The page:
Depth of field (DOF) is the distance along the optical axis either side of the focus point that remains in acceptable focus. DOF can normally be improved by closing the aperture on the objective, yet only at the expense of optical resolution and with a significant loss of light - not an acceptable method when using microscopes.
Depth of Field or Depth of Focus?
Depth of Field is sometimes referred to as Depth of Focus although the exact definition of both is slightly different and there has been some discussion as to if we should instead be talking about Depth of Focus instead of Depth of Field. We are using the term Depth of Field on this site as that term specifically defines the distance in front of the objective which remains sharp above and below the object being imaged.
Wikipedia on Depth of Field and Depth of Focus
The Olbrich Lens System, used in the Ergonom range of microscopes, allows for a variable depth of field of between zero and considerably greater than would normally be expected with light microscopes while maintaining maximum aperture on the objective and full resolution thereby avoiding the pitfalls closing the aperture would have.
Our DOF system is entirely based on an optical process in real time and does not require or use any computer processing systems, etc.
Using a special control, on the Ergonom microscopes, it is possible to vary the DOF independent of magnification, resolution or the focus setting with no loss of resolution.
The variable depth of field allows you to see uneven surfaces in sharp contrast or alternatively to see individual layers of living tissues without the higher or lower layers interfering with the image quality. Even at high magnifications, we can still maintain a greater than normal working distance (typically 1-3mm), it is rarely necessary for the objective lens to actually touch the object.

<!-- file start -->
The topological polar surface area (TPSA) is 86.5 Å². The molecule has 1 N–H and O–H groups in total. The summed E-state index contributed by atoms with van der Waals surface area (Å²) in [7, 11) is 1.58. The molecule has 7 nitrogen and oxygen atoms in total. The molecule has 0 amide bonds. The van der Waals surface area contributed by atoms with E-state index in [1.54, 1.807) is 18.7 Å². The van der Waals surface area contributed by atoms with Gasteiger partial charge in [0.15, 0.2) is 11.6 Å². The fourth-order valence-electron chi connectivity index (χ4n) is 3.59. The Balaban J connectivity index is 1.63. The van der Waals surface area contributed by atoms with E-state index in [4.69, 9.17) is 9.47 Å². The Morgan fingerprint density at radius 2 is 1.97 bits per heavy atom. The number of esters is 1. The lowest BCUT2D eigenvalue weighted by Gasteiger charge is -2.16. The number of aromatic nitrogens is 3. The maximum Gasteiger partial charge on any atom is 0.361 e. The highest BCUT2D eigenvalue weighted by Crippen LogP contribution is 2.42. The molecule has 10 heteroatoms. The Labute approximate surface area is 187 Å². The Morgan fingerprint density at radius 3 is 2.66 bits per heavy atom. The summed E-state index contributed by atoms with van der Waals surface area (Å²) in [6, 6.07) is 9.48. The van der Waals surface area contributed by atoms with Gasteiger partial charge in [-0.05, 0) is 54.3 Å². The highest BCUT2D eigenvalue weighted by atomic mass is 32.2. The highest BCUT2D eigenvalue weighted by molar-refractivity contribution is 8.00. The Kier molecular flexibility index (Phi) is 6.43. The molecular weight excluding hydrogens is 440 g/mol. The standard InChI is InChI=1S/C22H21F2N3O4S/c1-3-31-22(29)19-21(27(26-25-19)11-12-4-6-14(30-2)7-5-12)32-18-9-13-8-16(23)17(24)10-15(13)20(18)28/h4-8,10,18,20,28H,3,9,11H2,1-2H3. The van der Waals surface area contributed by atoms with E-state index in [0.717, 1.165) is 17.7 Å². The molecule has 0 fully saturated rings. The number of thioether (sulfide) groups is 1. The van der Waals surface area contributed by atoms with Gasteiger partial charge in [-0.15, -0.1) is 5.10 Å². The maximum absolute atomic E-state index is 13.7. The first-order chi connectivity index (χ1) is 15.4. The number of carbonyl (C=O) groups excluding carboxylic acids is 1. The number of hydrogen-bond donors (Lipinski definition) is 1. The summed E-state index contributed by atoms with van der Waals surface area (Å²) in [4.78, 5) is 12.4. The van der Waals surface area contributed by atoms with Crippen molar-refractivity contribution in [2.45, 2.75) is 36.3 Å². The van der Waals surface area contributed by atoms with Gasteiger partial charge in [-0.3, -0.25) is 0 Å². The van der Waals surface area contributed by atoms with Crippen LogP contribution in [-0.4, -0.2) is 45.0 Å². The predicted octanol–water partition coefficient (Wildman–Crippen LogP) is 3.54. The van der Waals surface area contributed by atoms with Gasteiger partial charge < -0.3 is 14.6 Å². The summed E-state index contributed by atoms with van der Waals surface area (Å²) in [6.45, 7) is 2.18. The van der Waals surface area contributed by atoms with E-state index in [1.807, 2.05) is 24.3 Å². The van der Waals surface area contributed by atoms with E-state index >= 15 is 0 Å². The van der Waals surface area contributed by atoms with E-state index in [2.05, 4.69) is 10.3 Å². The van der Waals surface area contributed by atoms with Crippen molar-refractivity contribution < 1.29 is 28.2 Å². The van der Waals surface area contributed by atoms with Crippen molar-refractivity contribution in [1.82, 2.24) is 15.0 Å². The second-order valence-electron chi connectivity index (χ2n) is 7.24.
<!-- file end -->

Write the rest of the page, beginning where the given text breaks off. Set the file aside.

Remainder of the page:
The discovery of how to increase Depth of Field up to levels significantly beyond normal limits is of profound importance in microscopy. Extended depth of field is a vital component in the ability to observe nanometer size objects, live and in natural color - something that cannot be done with conventional light microscopes mainly due to their inability to solve the depth of field and resolution issues.
Whereas there are other microscope manufacturer who have also managed to achieve higher resolution beyond the Abbe limit, the Ergonom series of microscopes remain the only light microscopes capable of combining significantly better resolution with enhanced depth of field and the Grayfield color contrast method.
It is only the combination of these 3 factors which allows for the viewing and filming of living unstained specimens in full natural color and real time without any damage to the samples even after prolonged viewing.
Without Depth of Field
With Depth of Field
Part of a computer chip seen under the Ergonom microscope. Adding depth of field provides significantly more details
allowing a better understanding of the structure with a 3 dimensional appearance (not oblique).